The Maldives holds a special place in my heart. I have worked in the country for more than three years and lived here for one and a half of those. I am unbelievably fortunate that I still get to return to Laamu Atoll, where BLUE’s base is, to visit Shaha, BLUE’s Laamu Project Manager, and the rest of the team at Six Senses Laamu. This year, I was lucky that my visit happened to coincide with the annual community festival held by Six Senses Laamu and its local partners.
The festival has been running for three years and is the only annual event where more than 1,000 people from Laamu gather together to celebrate their environment. This year’s festival was named “Laamafaru” (meaning the reefs of Laamu in the local language, Divehi) to reflect the importance of coral reef protection for the Maldives in the face of climate change.
On the morning of the festival, everyone breathed a sigh of relief as the sun came out after more than a week of non-stop rain. As we made our way over to the local island of Maamendhoo, it was evident that there was already a buzz on the island. More than 700 school students and some 500 other residents of Laamu were busy arriving on boats from the ten other inhabited islands in Laamu. Some of them had travelled as far as 40 km across the Atoll to attend the event.
We were welcomed to the festival by a large handmade arch reading “Our Ocean – safe and protected” decorated with eagle rays, sharks, turtles and jellyfish. Sounds from the local “Boduberu” group (traditional Maldivian drumming) filled our ears and some adorable young girls dressed head to toe in traditional red Maldivian dress known as “libaas” greeted us.
Aishath Rafa Nazim, a local celebrity, opened the event by calling on everyone to become ambassadors for environmental protection in the Maldives, stressing how important coral reefs and their connected habitats, seagrass and mangroves, are for the Maldives.
Speaking to festival goers, Aishath said, “We have to stand up and act to protect our environment. Our coral reefs are our protection from waves. They support our fisheries, attract tourists and bring in money to sustain our economy. They are also our main source and nutrition of our food. So, conservation of this natural habitat is crucial, and we know that if we act responsible and with respect we can continue to benefit from our ocean and its surrounding habitats.”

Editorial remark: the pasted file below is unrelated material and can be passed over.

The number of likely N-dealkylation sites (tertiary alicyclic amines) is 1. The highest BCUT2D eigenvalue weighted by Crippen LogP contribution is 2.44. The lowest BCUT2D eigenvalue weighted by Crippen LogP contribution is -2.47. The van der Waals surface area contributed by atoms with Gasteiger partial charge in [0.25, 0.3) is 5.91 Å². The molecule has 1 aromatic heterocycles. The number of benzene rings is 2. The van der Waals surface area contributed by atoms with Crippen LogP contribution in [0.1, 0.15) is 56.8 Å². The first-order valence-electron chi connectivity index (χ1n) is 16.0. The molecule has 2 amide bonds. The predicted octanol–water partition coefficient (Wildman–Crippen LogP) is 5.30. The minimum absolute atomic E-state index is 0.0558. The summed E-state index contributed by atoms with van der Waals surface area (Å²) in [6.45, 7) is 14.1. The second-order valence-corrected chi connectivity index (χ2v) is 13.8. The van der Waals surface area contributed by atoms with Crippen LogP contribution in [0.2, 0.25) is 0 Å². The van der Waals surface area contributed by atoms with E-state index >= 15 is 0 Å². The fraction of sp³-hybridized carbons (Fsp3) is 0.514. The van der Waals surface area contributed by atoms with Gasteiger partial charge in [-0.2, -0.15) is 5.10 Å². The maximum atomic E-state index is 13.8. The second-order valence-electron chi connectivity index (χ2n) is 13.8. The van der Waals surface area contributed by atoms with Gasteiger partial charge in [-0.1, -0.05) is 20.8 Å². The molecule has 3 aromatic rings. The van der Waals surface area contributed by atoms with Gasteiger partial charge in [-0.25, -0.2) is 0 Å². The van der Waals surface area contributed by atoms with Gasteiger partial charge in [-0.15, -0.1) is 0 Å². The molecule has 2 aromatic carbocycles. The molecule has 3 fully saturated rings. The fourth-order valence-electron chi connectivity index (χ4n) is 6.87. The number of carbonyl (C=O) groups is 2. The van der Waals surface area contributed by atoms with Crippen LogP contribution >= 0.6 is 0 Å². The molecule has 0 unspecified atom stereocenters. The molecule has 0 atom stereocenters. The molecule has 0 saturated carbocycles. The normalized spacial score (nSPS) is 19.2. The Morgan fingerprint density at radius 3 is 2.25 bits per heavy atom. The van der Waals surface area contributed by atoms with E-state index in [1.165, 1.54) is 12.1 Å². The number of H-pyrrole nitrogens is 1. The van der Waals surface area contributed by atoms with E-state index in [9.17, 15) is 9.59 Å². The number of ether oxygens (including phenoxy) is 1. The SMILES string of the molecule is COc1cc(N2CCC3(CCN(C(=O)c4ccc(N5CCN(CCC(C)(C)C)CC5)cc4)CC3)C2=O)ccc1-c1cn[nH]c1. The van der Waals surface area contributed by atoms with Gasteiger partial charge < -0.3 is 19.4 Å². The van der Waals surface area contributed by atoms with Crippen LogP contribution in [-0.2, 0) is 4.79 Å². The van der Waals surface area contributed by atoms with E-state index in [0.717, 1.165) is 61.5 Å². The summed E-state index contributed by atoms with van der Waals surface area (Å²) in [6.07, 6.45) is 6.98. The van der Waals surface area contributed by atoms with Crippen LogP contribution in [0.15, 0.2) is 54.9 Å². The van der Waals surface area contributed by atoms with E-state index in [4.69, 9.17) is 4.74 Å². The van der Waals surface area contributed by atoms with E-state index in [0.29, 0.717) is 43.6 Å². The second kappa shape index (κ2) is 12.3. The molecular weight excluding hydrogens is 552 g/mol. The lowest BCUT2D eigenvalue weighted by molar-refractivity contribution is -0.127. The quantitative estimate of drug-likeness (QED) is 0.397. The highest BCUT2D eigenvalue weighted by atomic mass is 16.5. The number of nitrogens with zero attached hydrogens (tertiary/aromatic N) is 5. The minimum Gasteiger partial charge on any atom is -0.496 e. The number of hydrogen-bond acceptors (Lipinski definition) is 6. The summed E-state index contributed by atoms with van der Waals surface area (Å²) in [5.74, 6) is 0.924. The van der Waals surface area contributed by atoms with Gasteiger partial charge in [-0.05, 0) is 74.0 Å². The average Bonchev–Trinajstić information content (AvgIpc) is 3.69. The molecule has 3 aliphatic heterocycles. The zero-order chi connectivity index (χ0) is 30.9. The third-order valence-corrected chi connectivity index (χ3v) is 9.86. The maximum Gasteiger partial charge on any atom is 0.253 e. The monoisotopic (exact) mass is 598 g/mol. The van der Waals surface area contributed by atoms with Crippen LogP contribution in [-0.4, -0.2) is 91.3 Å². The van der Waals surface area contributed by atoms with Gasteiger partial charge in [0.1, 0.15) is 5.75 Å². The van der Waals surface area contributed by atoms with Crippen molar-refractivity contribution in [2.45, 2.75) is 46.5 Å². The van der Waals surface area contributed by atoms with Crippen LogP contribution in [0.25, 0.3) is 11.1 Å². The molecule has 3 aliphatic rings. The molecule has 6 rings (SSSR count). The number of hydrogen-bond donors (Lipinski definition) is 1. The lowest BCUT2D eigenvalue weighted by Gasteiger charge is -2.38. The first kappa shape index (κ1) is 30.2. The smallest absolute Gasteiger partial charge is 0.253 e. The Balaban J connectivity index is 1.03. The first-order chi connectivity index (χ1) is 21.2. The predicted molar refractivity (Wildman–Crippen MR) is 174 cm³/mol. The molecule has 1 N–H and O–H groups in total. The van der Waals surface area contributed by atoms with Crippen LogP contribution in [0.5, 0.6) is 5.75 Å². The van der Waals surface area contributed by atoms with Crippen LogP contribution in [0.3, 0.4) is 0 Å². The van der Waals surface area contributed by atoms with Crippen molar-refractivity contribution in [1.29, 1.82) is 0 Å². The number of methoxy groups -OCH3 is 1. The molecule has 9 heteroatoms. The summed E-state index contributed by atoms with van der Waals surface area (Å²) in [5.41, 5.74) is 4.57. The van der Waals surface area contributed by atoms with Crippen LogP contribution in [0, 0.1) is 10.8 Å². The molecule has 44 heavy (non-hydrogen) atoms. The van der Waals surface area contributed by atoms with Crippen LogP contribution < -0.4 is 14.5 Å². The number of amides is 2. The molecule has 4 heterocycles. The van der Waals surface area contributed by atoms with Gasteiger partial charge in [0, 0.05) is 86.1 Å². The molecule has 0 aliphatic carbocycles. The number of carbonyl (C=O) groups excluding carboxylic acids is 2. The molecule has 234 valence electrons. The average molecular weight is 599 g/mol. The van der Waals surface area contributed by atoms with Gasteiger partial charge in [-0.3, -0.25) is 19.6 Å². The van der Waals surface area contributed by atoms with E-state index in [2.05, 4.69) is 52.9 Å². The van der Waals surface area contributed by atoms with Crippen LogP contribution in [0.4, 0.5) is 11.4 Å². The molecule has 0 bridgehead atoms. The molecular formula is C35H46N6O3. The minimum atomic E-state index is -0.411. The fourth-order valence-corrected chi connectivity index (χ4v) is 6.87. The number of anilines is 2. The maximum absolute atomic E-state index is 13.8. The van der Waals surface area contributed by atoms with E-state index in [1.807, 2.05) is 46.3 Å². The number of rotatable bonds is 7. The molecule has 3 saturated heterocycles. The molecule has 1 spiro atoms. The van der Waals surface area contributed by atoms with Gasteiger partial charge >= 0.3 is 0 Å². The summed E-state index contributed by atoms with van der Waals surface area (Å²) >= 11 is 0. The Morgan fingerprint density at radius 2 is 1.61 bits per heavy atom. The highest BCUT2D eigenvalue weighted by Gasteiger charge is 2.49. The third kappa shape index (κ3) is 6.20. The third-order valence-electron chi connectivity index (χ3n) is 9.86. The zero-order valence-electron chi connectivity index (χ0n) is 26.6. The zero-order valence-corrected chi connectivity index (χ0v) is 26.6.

Shortly after, the festivities began. Students from each school paraded around the central area dressed in their colourful Laamafaru festival t-shirts, proudly carrying their magnificent handmade sea creatures made from palm leaves, while clutching climate strike signs reading “ACT NOW OR SWIM LATER” and “THE MALDIVES IS 99% SEA, WHY CAN’T YOU SEE!”.
Later, each school acted out short plays about Laamu Atoll centred around the theme of protecting the environment. One play explained how the children of Maamendhoo had learnt not to throw plastic in the sea thanks to the marine biologists from Six Senses Laamu. One child even dressed up in the blue resort marine biologist uniform!
The afternoon was no less exciting as kids ran around throwing giant dice, playing the protected areas snakes and ladders game and pretending to catch fish while learning about which are legal according to Maldivian law. As the day ended, at least 20 students – including girls who are typically not encouraged to swim as much as boys – jumped into the water for a much needed cool-off in the form of an inter-school swim race.
It’s hard to put my finger on what was different this year, but something has shifted. Perhaps it was the festival’s new focus. Perhaps it was the community of Maamendhoo who took such ownership of the festival and showed such enthusiasm and pride in everything they did. Or perhaps it was the joy on everyone’s faces and the laughter being shared between individuals from schools, resorts, NGOs and the government, which seemed more genuine than ever before. Perhaps it was all of the above.
As I watched the festival-goers enjoying themselves, it dawned on me just how long we have been working in the area and how many connections and friendships we have made during this time.
When Shaha and I started out in 2016, there were only two resort marine biologists and two Manta Trust staff who would occasionally visit the school on Maamendhoo. Only one third of the team was Maldivian. Three years later, eleven marine biologists make up the Maldives Underwater Initiative team (a coalition of three NGOs and resort staff) and almost half of the team is Maldivian.
Over the span of three years, we have done educational sessions with every school in the Atoll (often more than once), held open forums for communities, worked with over 150 fishermen, and taught more than 400 children how to snorkel.
Professor Yvonne Sadovy, who was visiting Laamu, said: “Real conservation takes a decade, at least, because it’s about changing people’s mindsets and building relationships and trust with one another”. I realised that what I was experiencing at the festival was a community in Laamu Atoll whose members trust one another and want to work together for the good of their shared environment.
BLUE and its partners are supporting the Laamu Atoll Council and the people of Laamu to develop the first marine reserve in the Atoll. We are confident that our grassroots approach will translate into long-lasting and meaningful conservation for the Maldives. We look forward to working together with our friends and colleagues on Laamu to secure a better future for nature and Maldivian people.
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